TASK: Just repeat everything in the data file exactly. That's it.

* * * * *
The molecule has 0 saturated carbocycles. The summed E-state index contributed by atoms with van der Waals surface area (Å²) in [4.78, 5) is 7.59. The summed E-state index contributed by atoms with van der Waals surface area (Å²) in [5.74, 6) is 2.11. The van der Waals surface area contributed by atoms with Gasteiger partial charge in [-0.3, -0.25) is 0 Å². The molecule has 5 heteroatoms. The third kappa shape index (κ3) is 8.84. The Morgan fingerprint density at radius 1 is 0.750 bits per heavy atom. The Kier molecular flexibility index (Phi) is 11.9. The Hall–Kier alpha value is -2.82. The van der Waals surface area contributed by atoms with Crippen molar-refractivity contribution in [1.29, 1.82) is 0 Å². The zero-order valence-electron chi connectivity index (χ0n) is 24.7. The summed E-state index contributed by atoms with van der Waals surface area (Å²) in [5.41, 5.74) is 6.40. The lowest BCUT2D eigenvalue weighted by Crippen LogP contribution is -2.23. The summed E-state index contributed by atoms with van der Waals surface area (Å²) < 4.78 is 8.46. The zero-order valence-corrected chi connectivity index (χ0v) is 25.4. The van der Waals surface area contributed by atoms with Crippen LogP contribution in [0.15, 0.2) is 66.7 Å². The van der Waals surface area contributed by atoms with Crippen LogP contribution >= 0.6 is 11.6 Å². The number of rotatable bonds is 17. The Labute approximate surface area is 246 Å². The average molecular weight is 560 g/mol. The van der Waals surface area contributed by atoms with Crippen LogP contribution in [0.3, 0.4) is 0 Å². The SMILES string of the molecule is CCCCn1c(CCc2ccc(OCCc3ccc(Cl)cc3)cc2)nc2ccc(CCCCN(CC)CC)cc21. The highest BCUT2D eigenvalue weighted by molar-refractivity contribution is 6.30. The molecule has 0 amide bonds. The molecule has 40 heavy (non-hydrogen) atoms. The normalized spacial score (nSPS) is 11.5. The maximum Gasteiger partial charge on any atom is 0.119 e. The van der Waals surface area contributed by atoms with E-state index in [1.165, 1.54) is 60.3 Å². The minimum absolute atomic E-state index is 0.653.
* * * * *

The molecule has 0 saturated carbocycles. The summed E-state index contributed by atoms with van der Waals surface area (Å²) in [4.78, 5) is 7.59. The summed E-state index contributed by atoms with van der Waals surface area (Å²) in [5.74, 6) is 2.11. The van der Waals surface area contributed by atoms with Gasteiger partial charge in [-0.3, -0.25) is 0 Å². The molecule has 5 heteroatoms. The third kappa shape index (κ3) is 8.84. The Morgan fingerprint density at radius 1 is 0.750 bits per heavy atom. The Kier molecular flexibility index (Phi) is 11.9. The Hall–Kier alpha value is -2.82. The van der Waals surface area contributed by atoms with Crippen molar-refractivity contribution in [1.29, 1.82) is 0 Å². The zero-order valence-electron chi connectivity index (χ0n) is 24.7. The summed E-state index contributed by atoms with van der Waals surface area (Å²) in [5.41, 5.74) is 6.40. The lowest BCUT2D eigenvalue weighted by Crippen LogP contribution is -2.23. The summed E-state index contributed by atoms with van der Waals surface area (Å²) < 4.78 is 8.46. The zero-order valence-corrected chi connectivity index (χ0v) is 25.4. The van der Waals surface area contributed by atoms with Crippen LogP contribution in [0.15, 0.2) is 66.7 Å². The van der Waals surface area contributed by atoms with Crippen LogP contribution >= 0.6 is 11.6 Å². The number of rotatable bonds is 17. The Labute approximate surface area is 246 Å². The average molecular weight is 560 g/mol. The van der Waals surface area contributed by atoms with Crippen LogP contribution in [0.3, 0.4) is 0 Å². The SMILES string of the molecule is CCCCn1c(CCc2ccc(OCCc3ccc(Cl)cc3)cc2)nc2ccc(CCCCN(CC)CC)cc21. The highest BCUT2D eigenvalue weighted by molar-refractivity contribution is 6.30. The molecule has 0 amide bonds. The molecule has 40 heavy (non-hydrogen) atoms. The normalized spacial score (nSPS) is 11.5. The maximum Gasteiger partial charge on any atom is 0.119 e. The van der Waals surface area contributed by atoms with E-state index in [1.165, 1.54) is 60.3 Å². The minimum absolute atomic E-state index is 0.653.